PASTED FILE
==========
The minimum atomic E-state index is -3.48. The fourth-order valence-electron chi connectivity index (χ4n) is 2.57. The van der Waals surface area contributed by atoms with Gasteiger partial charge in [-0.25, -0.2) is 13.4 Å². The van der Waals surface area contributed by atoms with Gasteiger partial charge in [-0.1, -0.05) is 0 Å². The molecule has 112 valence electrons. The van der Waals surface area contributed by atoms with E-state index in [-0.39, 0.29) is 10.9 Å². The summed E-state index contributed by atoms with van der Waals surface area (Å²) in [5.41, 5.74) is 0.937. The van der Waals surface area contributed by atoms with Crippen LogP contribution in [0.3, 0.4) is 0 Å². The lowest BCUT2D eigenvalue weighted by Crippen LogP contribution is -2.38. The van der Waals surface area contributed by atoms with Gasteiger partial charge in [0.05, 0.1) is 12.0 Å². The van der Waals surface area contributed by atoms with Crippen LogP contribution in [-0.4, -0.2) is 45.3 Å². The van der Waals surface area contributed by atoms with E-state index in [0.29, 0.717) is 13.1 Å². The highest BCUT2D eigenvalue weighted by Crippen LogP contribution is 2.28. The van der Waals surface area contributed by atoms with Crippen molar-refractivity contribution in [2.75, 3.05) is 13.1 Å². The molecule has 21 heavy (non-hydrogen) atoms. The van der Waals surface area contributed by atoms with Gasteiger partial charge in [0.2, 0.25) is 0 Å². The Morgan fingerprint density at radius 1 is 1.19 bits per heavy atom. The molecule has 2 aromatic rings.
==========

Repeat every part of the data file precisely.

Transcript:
The minimum atomic E-state index is -3.48. The fourth-order valence-electron chi connectivity index (χ4n) is 2.57. The van der Waals surface area contributed by atoms with Gasteiger partial charge in [-0.25, -0.2) is 13.4 Å². The van der Waals surface area contributed by atoms with Gasteiger partial charge in [-0.1, -0.05) is 0 Å². The molecule has 112 valence electrons. The van der Waals surface area contributed by atoms with E-state index in [-0.39, 0.29) is 10.9 Å². The summed E-state index contributed by atoms with van der Waals surface area (Å²) in [5.41, 5.74) is 0.937. The van der Waals surface area contributed by atoms with Crippen LogP contribution in [0.3, 0.4) is 0 Å². The lowest BCUT2D eigenvalue weighted by Crippen LogP contribution is -2.38. The van der Waals surface area contributed by atoms with Gasteiger partial charge in [0.05, 0.1) is 12.0 Å². The van der Waals surface area contributed by atoms with Crippen LogP contribution in [-0.4, -0.2) is 45.3 Å². The van der Waals surface area contributed by atoms with E-state index in [0.29, 0.717) is 13.1 Å². The highest BCUT2D eigenvalue weighted by Crippen LogP contribution is 2.28. The van der Waals surface area contributed by atoms with Crippen molar-refractivity contribution in [2.75, 3.05) is 13.1 Å². The molecule has 21 heavy (non-hydrogen) atoms. The van der Waals surface area contributed by atoms with Gasteiger partial charge in [0.2, 0.25) is 0 Å². The Morgan fingerprint density at radius 1 is 1.19 bits per heavy atom. The molecule has 2 aromatic rings.